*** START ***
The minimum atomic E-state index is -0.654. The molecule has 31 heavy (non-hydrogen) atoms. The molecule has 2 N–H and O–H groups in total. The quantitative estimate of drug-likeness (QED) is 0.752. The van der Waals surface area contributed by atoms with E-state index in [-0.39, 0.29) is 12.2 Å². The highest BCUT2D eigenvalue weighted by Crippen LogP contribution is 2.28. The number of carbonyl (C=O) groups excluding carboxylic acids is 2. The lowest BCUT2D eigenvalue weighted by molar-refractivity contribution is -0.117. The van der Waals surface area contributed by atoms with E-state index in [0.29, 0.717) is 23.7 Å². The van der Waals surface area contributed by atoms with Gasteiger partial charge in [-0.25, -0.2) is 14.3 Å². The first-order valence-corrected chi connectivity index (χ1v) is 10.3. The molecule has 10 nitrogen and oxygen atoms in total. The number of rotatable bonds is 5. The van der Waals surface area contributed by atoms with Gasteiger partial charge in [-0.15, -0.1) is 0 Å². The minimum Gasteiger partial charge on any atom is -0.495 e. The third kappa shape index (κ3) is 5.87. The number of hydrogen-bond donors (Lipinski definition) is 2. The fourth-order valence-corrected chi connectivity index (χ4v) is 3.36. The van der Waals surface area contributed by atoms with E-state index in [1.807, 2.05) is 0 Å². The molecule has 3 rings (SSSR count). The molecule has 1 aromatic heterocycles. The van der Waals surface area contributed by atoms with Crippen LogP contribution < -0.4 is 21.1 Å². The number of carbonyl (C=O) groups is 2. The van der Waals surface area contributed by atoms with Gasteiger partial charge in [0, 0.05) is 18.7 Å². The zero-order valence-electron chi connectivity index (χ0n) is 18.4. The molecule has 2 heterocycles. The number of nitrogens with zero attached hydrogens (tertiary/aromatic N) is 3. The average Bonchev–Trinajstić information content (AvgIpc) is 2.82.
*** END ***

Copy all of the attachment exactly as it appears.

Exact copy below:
The minimum atomic E-state index is -0.654. The molecule has 31 heavy (non-hydrogen) atoms. The molecule has 2 N–H and O–H groups in total. The quantitative estimate of drug-likeness (QED) is 0.752. The van der Waals surface area contributed by atoms with E-state index in [-0.39, 0.29) is 12.2 Å². The highest BCUT2D eigenvalue weighted by Crippen LogP contribution is 2.28. The number of carbonyl (C=O) groups excluding carboxylic acids is 2. The lowest BCUT2D eigenvalue weighted by molar-refractivity contribution is -0.117. The van der Waals surface area contributed by atoms with E-state index in [0.29, 0.717) is 23.7 Å². The van der Waals surface area contributed by atoms with Gasteiger partial charge in [-0.25, -0.2) is 14.3 Å². The first-order valence-corrected chi connectivity index (χ1v) is 10.3. The molecule has 10 nitrogen and oxygen atoms in total. The number of rotatable bonds is 5. The van der Waals surface area contributed by atoms with Gasteiger partial charge in [-0.15, -0.1) is 0 Å². The minimum Gasteiger partial charge on any atom is -0.495 e. The third kappa shape index (κ3) is 5.87. The number of hydrogen-bond donors (Lipinski definition) is 2. The fourth-order valence-corrected chi connectivity index (χ4v) is 3.36. The van der Waals surface area contributed by atoms with E-state index in [1.807, 2.05) is 0 Å². The molecule has 3 rings (SSSR count). The molecule has 1 aromatic heterocycles. The van der Waals surface area contributed by atoms with Crippen LogP contribution < -0.4 is 21.1 Å². The number of carbonyl (C=O) groups is 2. The van der Waals surface area contributed by atoms with Gasteiger partial charge in [0, 0.05) is 18.7 Å². The zero-order valence-electron chi connectivity index (χ0n) is 18.4. The molecule has 2 heterocycles. The number of nitrogens with zero attached hydrogens (tertiary/aromatic N) is 3. The average Bonchev–Trinajstić information content (AvgIpc) is 2.82.